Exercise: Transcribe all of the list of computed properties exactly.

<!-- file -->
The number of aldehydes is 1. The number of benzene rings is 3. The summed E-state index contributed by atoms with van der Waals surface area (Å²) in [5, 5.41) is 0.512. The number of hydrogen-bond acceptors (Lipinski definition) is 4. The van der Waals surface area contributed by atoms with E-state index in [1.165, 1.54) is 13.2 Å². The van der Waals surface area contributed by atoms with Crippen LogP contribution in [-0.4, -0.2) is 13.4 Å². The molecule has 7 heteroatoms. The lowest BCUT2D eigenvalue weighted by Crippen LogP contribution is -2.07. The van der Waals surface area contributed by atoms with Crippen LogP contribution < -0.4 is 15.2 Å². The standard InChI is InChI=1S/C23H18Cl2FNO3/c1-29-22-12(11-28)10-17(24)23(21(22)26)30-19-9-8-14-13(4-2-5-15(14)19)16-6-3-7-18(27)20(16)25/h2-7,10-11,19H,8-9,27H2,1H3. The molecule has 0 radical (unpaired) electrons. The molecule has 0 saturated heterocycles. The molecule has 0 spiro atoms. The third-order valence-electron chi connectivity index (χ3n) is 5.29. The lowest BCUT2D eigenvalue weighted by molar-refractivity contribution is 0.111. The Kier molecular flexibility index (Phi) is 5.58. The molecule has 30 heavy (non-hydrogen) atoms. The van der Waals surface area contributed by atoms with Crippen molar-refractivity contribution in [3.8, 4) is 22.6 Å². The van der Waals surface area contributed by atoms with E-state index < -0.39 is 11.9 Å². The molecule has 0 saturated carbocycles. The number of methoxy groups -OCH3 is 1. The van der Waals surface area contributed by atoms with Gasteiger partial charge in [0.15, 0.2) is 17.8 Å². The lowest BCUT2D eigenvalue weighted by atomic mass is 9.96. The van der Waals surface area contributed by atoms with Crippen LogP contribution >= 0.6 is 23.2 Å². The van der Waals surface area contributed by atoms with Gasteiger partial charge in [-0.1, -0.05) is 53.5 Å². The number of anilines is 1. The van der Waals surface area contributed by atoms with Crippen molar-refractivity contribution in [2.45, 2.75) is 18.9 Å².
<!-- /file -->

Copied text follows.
The number of aldehydes is 1. The number of benzene rings is 3. The summed E-state index contributed by atoms with van der Waals surface area (Å²) in [5, 5.41) is 0.512. The number of hydrogen-bond acceptors (Lipinski definition) is 4. The van der Waals surface area contributed by atoms with E-state index in [1.165, 1.54) is 13.2 Å². The van der Waals surface area contributed by atoms with Crippen LogP contribution in [-0.4, -0.2) is 13.4 Å². The molecule has 7 heteroatoms. The lowest BCUT2D eigenvalue weighted by Crippen LogP contribution is -2.07. The van der Waals surface area contributed by atoms with Crippen LogP contribution < -0.4 is 15.2 Å². The standard InChI is InChI=1S/C23H18Cl2FNO3/c1-29-22-12(11-28)10-17(24)23(21(22)26)30-19-9-8-14-13(4-2-5-15(14)19)16-6-3-7-18(27)20(16)25/h2-7,10-11,19H,8-9,27H2,1H3. The molecule has 0 radical (unpaired) electrons. The molecule has 0 saturated heterocycles. The molecule has 0 spiro atoms. The third-order valence-electron chi connectivity index (χ3n) is 5.29. The lowest BCUT2D eigenvalue weighted by molar-refractivity contribution is 0.111. The Kier molecular flexibility index (Phi) is 5.58. The molecule has 30 heavy (non-hydrogen) atoms. The van der Waals surface area contributed by atoms with Crippen molar-refractivity contribution in [3.8, 4) is 22.6 Å². The van der Waals surface area contributed by atoms with E-state index < -0.39 is 11.9 Å². The molecule has 0 saturated carbocycles. The number of methoxy groups -OCH3 is 1. The van der Waals surface area contributed by atoms with Gasteiger partial charge in [0.15, 0.2) is 17.8 Å². The lowest BCUT2D eigenvalue weighted by atomic mass is 9.96. The van der Waals surface area contributed by atoms with Crippen LogP contribution >= 0.6 is 23.2 Å². The van der Waals surface area contributed by atoms with Gasteiger partial charge in [-0.1, -0.05) is 53.5 Å². The number of anilines is 1. The van der Waals surface area contributed by atoms with Crippen molar-refractivity contribution in [2.45, 2.75) is 18.9 Å².